I noticed that the saftey cards on a recent domestic US flight were the "overwater" version. Two questions about this:

  • What qualifies as "overwater"? Is there an official (i.e., FAA) definition?
  • Do airlines really have certain aircraft with booklets that aren't "overwater"? Are they prevented from flying certain routes without the right safety booklets?
  • $\begingroup$ Flew Ft Lauderdale to New York last week and wondered the same.. the safety card in a A319 (OW)! $\endgroup$ – greener Jul 8 '14 at 23:29

I think that 14 CFR Section 91.205(b)(12) defines "overwater".

(12) If the aircraft is operated for hire over water and beyond power-off gliding distance from shore, approved flotation gear readily available to each occupant and, unless the aircraft is operating under part 121 of this subchapter, at least one pyrotechnic signaling device. As used in this section, “shore” means that area of the land adjacent to the water which is above the high water mark and excludes land areas which are intermittently under water.

Then 14 CFR Section 121.573 outlines the passenger briefing requirements for flights with overwater operations:

§121.573 Briefing passengers: Extended overwater operations.

(a) In addition to the oral briefing required by §121.571

(a), each certificate holder operating an airplane in extended overwater operations shall ensure that all passengers are orally briefed by the appropriate crewmember on the location and operation of life preservers, liferafts, and other flotation means, including a demonstration of the method of donning and inflating a life preserver.

(b) The certificate holder shall describe in its manual the procedure to be followed in the briefing required by paragraph (a) of this section.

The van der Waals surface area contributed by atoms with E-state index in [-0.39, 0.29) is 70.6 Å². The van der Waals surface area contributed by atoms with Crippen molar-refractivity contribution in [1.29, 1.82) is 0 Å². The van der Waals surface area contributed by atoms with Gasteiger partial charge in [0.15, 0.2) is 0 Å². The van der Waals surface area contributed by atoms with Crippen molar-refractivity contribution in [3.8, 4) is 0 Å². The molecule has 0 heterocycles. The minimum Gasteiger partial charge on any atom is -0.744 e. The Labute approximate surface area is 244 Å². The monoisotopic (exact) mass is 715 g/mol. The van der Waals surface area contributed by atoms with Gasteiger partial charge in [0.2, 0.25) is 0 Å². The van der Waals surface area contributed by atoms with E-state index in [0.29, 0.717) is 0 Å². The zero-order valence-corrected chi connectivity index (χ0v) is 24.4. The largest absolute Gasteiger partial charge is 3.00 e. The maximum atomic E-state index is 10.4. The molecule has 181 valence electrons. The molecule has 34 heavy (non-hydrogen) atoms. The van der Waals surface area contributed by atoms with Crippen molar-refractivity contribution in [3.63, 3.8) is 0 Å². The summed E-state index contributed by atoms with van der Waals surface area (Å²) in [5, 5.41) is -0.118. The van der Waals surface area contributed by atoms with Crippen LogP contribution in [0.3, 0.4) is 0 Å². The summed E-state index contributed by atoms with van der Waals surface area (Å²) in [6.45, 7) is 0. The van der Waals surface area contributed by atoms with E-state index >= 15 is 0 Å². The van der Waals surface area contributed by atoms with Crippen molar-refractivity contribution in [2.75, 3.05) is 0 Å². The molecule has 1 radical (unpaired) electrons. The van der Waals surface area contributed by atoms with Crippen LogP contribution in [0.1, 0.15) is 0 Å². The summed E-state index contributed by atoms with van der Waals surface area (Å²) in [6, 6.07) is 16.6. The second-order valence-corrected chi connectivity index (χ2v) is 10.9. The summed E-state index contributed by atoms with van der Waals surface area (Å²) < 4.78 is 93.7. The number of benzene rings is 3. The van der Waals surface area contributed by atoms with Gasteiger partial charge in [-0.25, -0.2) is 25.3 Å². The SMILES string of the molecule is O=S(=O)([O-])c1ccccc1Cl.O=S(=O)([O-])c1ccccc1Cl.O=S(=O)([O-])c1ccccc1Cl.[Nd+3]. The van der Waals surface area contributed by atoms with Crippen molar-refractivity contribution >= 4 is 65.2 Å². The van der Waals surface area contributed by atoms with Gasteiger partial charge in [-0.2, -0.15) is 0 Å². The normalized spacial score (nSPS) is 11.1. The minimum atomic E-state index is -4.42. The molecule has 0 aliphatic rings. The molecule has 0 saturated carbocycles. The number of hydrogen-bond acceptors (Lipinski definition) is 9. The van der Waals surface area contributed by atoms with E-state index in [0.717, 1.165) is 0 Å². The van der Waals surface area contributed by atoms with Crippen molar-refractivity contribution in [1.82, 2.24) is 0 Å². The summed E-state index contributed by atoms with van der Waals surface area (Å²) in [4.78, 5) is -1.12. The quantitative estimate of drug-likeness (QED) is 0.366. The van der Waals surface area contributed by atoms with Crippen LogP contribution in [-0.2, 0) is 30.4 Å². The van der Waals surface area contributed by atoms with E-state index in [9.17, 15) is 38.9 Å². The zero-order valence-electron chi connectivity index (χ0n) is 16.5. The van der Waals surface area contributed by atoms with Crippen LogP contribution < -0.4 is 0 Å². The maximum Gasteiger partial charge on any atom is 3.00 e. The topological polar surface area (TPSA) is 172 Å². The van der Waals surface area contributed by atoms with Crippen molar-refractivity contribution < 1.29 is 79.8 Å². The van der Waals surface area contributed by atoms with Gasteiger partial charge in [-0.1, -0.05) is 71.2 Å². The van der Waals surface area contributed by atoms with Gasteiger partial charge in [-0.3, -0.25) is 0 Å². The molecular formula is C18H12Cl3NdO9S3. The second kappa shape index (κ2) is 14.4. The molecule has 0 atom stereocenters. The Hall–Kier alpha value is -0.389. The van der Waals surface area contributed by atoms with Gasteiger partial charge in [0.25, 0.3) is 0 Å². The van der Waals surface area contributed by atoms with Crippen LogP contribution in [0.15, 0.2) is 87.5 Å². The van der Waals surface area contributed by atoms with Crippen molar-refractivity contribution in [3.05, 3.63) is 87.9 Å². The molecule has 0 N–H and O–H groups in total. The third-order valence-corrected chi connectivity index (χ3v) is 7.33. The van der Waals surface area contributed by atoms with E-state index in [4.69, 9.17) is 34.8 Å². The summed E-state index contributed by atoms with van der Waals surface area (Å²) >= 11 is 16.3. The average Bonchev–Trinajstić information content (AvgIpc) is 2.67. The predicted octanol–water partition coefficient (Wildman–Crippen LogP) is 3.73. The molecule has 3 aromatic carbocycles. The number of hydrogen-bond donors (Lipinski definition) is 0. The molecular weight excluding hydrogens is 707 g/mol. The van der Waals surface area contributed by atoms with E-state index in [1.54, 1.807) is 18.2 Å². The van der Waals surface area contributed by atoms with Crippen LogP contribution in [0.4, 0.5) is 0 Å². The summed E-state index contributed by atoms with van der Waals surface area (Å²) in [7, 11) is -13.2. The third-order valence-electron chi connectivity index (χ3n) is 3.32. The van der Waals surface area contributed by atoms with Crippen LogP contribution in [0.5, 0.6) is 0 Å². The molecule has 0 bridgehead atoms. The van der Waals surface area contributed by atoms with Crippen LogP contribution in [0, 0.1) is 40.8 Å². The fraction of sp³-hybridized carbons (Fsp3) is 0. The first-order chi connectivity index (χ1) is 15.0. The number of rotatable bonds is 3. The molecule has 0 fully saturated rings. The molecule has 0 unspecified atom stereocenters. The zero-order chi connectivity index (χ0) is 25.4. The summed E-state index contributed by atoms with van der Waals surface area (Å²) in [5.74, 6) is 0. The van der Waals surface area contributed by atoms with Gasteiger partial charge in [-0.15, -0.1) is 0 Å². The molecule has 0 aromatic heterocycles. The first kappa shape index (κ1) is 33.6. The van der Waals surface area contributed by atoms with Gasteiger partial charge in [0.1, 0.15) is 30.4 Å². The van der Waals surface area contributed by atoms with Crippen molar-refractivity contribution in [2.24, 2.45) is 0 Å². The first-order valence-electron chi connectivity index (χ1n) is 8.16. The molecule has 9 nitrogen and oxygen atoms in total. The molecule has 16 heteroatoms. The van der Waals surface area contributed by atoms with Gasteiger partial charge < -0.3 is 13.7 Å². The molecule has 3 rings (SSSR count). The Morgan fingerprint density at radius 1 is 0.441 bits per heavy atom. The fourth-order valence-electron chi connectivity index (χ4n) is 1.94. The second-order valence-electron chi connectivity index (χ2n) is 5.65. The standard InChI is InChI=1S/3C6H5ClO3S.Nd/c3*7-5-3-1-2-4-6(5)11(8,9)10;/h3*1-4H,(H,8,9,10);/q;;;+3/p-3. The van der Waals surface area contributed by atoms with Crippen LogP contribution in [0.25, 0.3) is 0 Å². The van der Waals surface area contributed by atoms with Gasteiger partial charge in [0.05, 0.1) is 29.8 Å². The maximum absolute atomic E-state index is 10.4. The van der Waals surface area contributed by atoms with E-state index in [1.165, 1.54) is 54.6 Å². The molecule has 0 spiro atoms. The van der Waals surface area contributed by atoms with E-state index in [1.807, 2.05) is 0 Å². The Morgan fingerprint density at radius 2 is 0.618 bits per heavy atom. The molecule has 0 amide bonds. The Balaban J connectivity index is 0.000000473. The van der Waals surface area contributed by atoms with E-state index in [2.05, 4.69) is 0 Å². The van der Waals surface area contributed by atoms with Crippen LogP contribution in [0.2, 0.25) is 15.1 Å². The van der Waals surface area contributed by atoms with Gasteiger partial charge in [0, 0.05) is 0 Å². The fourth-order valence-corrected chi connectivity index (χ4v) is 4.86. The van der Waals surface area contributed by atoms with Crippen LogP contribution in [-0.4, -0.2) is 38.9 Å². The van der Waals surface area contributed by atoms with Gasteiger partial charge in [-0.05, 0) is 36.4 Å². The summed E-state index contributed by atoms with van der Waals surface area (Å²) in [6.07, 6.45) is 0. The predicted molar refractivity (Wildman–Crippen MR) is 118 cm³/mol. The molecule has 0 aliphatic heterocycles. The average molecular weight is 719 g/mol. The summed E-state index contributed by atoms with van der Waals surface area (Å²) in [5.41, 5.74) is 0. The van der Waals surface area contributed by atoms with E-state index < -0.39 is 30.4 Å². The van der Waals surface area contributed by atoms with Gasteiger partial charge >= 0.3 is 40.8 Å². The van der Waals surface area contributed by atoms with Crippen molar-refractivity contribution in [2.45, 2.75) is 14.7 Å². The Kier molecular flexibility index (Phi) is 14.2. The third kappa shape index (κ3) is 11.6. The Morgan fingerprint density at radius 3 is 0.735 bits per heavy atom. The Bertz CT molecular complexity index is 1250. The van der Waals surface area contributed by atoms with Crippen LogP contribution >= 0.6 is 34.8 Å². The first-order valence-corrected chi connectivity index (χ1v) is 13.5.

(c) If the airplane proceeds directly over water after takeoff, the briefing required by paragraph (a) of this section must be done before takeoff.

(d) If the airplane does not proceed directly over water after takeoff, no part of the briefing required by paragraph (a) of this section has to be given before takeoff, but the entire briefing must be given before reaching the overwater part of the flight.

Lastly, the requirement for printed safety booklets is from 14 CFR 121.571(b) And to answer your last question, it needs to have only information pertinent to the flight, so if the airplane is not going to fly overwater at all, it doesn't need to have it.

(b) Each certificate holder must carry on each passenger-carrying airplane, in convenient locations for use of each passenger, printed cards supplementing the oral briefing. Each card must contain information pertinent only to the type and model of airplane used for that flight, including—

(1) Diagrams of, and methods of operating, the emergency exits;

(2) Other instructions necessary for use of emergency equipment; and

(3) No later than June 12, 2005, for Domestic and Flag scheduled passenger-carrying flights, the sentence, “Final assembly of this airplane was completed in [INSERT NAME OF COUNTRY].”

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    $\begingroup$ Note that part 121 of the FARs only applies to "air carriers and operators for compensation or hire" (and similarly 91.205(b)(12) only to "for hire" operations), though it's a good idea for part 91 operators to carry flotation devices & ensure their passengers know how to use them if the flight will be over any significant amount of water. $\endgroup$ – voretaq7 Jul 8 '14 at 21:25
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    $\begingroup$ :) Capt Sulley's flight wasn't overwater, he just didn't want to attempt to land in downtown Manhattan... $\endgroup$ – CGCampbell Jul 9 '14 at 15:50
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    $\begingroup$ @voretaq7 yeah, there is a lot of wisdom in stuff required for "for hire" operations that not-for-hire operators can do to enhance safety. $\endgroup$ – Canuk Jul 9 '14 at 16:10

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